Feeling Light-Headed, Disoriented or Dizzy? It Might Be From Menopause!
As a menopause specialist, I am frequently asked this question, “Is dizziness a symptom related to perimenopause/menopause?” The answer is yes – it can be due to hormonal fluctuations as well as many other things. As we know, menopause is a natural transition every woman experiences when she goes from a reproductive stage to a non-reproductive state, which causes steep hormonal drops in estrogen and progesterone. It is defined as 12 months without having a menstrual cycle. Among the most common symptoms are hot flashes, night sweats, irregular periods (perimenopause), irritability, decreased sex drive as well as dizziness. By now, many of you are well versed on these symptoms!
Let’s first define what dizziness is. It is not a disease but rather a range of sensations, including:
- lightheadedness or feeling faint
- a false sense of spinning
- loss of balance
- feeling of floating or swimming
Sometimes, dizziness is accompanied by nausea, vomiting, or fainting. Dizziness can be used interchangeably with some other terms such as vertigo, presyncope, disequilibrium, or lightheadedness. All of these refer to the sensation of feeling off-balance, faint, dizzy, and disoriented. Interestingly, there are ethnic differences in the prevalence of this symptom in middle-aged women, with approximately 25% of Australian women reporting this symptom compared to 41% of their Japanese counterparts. Anxiety was also associated with dizziness in this latter group of women and researchers suggested that treating the anxiety might help reduce dizziness. (1)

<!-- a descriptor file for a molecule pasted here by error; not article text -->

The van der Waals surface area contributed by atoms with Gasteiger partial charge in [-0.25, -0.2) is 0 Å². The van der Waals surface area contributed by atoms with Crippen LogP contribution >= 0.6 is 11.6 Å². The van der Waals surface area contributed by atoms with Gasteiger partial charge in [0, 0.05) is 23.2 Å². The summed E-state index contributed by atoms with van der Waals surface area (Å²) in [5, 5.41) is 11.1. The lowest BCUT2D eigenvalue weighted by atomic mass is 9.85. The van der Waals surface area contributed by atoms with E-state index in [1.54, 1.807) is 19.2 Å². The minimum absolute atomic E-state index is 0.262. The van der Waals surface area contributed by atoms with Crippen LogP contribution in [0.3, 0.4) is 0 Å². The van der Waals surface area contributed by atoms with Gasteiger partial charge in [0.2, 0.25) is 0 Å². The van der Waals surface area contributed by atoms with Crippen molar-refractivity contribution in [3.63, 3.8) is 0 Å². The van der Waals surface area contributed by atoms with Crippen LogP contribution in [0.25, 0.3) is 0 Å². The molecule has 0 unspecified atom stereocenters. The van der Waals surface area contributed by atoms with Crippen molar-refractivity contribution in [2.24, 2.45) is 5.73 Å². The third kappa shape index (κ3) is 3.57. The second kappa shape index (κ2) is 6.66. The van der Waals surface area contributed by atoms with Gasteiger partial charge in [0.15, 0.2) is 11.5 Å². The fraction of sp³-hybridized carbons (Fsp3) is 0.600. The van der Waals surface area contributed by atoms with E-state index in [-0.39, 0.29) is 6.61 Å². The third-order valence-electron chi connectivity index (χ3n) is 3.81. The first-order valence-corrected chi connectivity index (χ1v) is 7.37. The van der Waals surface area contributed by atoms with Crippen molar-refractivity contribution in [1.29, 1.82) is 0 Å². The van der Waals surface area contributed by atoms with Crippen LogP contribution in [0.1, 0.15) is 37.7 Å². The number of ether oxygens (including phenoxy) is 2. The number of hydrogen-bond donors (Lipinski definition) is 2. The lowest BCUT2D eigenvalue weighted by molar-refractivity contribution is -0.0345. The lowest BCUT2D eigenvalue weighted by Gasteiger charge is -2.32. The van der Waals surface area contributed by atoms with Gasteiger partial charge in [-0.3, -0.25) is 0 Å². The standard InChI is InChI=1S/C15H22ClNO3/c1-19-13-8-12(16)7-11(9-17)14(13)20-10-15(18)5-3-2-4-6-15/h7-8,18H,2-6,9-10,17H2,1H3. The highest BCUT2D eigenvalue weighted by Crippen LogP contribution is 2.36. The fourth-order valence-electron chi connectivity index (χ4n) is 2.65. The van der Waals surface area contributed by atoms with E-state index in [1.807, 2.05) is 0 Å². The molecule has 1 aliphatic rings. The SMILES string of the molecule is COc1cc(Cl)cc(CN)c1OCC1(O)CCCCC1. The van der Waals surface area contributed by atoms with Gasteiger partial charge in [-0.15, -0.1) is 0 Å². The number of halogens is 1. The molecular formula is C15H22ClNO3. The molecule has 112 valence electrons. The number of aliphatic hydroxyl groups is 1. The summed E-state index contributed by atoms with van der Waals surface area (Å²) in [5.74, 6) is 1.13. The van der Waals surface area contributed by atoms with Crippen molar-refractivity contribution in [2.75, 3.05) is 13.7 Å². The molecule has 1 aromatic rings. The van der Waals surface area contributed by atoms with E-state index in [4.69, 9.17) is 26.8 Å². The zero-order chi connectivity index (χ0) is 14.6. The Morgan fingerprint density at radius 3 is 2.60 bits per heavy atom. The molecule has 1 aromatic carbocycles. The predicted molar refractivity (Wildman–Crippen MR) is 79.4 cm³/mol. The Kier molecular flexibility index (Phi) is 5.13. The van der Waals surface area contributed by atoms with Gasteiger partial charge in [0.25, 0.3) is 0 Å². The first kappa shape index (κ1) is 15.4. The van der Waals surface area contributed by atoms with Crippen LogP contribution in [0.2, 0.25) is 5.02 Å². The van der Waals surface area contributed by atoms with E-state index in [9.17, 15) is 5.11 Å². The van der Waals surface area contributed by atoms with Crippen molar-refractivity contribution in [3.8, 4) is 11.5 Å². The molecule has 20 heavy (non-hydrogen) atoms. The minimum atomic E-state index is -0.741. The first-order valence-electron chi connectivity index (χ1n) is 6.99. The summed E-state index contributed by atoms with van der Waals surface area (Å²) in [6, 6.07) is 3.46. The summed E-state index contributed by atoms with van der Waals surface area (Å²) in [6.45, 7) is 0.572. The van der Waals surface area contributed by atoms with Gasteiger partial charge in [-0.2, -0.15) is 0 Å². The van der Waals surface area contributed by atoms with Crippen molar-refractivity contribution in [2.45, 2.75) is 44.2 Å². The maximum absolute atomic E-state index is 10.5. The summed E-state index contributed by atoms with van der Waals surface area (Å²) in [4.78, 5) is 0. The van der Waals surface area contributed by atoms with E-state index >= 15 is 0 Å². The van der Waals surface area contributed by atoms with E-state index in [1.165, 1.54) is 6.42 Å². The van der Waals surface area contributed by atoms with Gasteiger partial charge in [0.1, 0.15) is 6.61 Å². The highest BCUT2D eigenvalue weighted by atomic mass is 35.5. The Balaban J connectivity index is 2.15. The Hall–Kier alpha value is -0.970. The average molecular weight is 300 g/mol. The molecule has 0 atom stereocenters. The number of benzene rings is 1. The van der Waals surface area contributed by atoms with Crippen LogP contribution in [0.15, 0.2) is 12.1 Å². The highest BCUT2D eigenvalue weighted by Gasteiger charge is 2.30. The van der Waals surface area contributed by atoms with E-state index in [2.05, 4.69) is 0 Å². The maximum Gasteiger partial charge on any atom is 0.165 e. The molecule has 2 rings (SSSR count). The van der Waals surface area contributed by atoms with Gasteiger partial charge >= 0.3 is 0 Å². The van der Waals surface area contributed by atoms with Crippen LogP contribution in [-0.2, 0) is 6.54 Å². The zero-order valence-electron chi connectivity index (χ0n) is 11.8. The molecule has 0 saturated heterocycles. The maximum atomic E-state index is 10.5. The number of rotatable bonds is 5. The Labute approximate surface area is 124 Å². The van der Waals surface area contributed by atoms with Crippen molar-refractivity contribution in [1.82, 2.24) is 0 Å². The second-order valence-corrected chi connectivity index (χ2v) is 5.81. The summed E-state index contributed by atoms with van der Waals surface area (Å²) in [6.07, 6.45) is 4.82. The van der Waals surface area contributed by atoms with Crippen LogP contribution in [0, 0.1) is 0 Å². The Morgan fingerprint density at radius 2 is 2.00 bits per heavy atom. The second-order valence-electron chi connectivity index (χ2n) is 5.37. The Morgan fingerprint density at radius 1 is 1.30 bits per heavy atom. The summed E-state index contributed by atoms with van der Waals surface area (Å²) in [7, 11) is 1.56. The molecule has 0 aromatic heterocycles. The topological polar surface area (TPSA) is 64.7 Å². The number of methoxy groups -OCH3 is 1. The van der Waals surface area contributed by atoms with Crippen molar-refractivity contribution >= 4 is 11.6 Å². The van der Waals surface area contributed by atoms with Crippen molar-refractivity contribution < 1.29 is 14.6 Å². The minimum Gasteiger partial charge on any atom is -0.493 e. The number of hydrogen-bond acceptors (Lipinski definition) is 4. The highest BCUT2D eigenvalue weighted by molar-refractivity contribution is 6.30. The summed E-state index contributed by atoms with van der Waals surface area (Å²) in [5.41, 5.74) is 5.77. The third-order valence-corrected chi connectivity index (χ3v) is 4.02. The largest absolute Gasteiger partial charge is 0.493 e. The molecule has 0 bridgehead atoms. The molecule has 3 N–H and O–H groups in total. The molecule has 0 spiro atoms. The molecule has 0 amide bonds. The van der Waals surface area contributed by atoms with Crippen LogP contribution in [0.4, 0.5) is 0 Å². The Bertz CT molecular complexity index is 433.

To maintain our balance, or equilibrium, our bodies have three control systems.
Eyes: Our vision informs our brains of the body’s position in space.
Inner Ears: This is known as our vestibular system- loop-shaped canals containing fluid and sensory hair cells, known as otoconia, which monitor the fluid movement helping the body remain balanced. Within the otoconia are tiny crystals known as otoliths.
Sensory Nerves: Skin, muscles, and joints all contain nerves that provide information to the brain regarding the body’s location and movement.
So how does perimenopause/menopause fit into this?
It’s about hormonal fluctuations. Although the exact mechanism of why hormonal changes lead to dizziness is not yet known, there is a hypothesis that the drop of estrogen during these times compromises the otoconia, reducing their ability to function and communicate information. Crazy right? Who knew that the inner ear was so important?!
What are some ways to manage dizziness during this time?
Some simple lifestyle tips can help, such as adequate hydration, increased intake of nutrient dense foods, and exercises to help improve vision and balance, such as tai chi. Avoiding certain triggers such as standing up too fast, eating too much salt, smoking, and not getting enough sleep can reduce symptoms of dizziness. For some women, hormone therapy can help alleviate dizziness as well.
When do you need to seek medical advice?
If you’re having symptoms like chest pain, trouble breathing, fainting, changes in your speech or vision, or hearing loss, a visit to your doctor is needed. There may be other causes for these symptoms that may not be related to hormonal fluctuations, such as an inner ear Meniere’s disease, acoustic neuroma, dehydration, or motion sickness. This is why you need to see a doctor to get the right diagnosis.
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In health and happiness - Dr. Diana
Citation: BioPsychoSoc Med. 2018; 12:21. Dizziness in peri- and postmenopausal women is associated with anxiety: a cross-sectional study.